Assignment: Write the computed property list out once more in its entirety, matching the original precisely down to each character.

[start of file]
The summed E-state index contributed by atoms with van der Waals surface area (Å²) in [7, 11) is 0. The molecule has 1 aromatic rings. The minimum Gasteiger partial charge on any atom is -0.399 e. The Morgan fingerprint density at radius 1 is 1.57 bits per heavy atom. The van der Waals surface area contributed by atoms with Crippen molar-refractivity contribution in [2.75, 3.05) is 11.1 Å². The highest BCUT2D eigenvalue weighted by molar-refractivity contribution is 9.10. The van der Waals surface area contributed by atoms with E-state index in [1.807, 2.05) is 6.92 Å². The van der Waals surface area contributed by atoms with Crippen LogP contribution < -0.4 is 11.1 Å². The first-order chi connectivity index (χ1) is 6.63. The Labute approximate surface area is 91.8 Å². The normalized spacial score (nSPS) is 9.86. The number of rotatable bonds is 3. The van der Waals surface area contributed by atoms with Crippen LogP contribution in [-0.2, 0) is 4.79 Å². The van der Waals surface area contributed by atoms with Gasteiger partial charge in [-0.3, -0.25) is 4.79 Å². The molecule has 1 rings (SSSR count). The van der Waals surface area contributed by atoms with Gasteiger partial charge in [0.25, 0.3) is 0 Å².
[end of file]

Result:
The summed E-state index contributed by atoms with van der Waals surface area (Å²) in [7, 11) is 0. The molecule has 1 aromatic rings. The minimum Gasteiger partial charge on any atom is -0.399 e. The Morgan fingerprint density at radius 1 is 1.57 bits per heavy atom. The van der Waals surface area contributed by atoms with Crippen molar-refractivity contribution in [2.75, 3.05) is 11.1 Å². The highest BCUT2D eigenvalue weighted by molar-refractivity contribution is 9.10. The van der Waals surface area contributed by atoms with E-state index in [1.807, 2.05) is 6.92 Å². The van der Waals surface area contributed by atoms with Crippen LogP contribution < -0.4 is 11.1 Å². The first-order chi connectivity index (χ1) is 6.63. The Labute approximate surface area is 91.8 Å². The normalized spacial score (nSPS) is 9.86. The number of rotatable bonds is 3. The van der Waals surface area contributed by atoms with Crippen LogP contribution in [-0.2, 0) is 4.79 Å². The van der Waals surface area contributed by atoms with Gasteiger partial charge in [-0.3, -0.25) is 4.79 Å². The molecule has 1 rings (SSSR count). The van der Waals surface area contributed by atoms with Gasteiger partial charge in [0.25, 0.3) is 0 Å².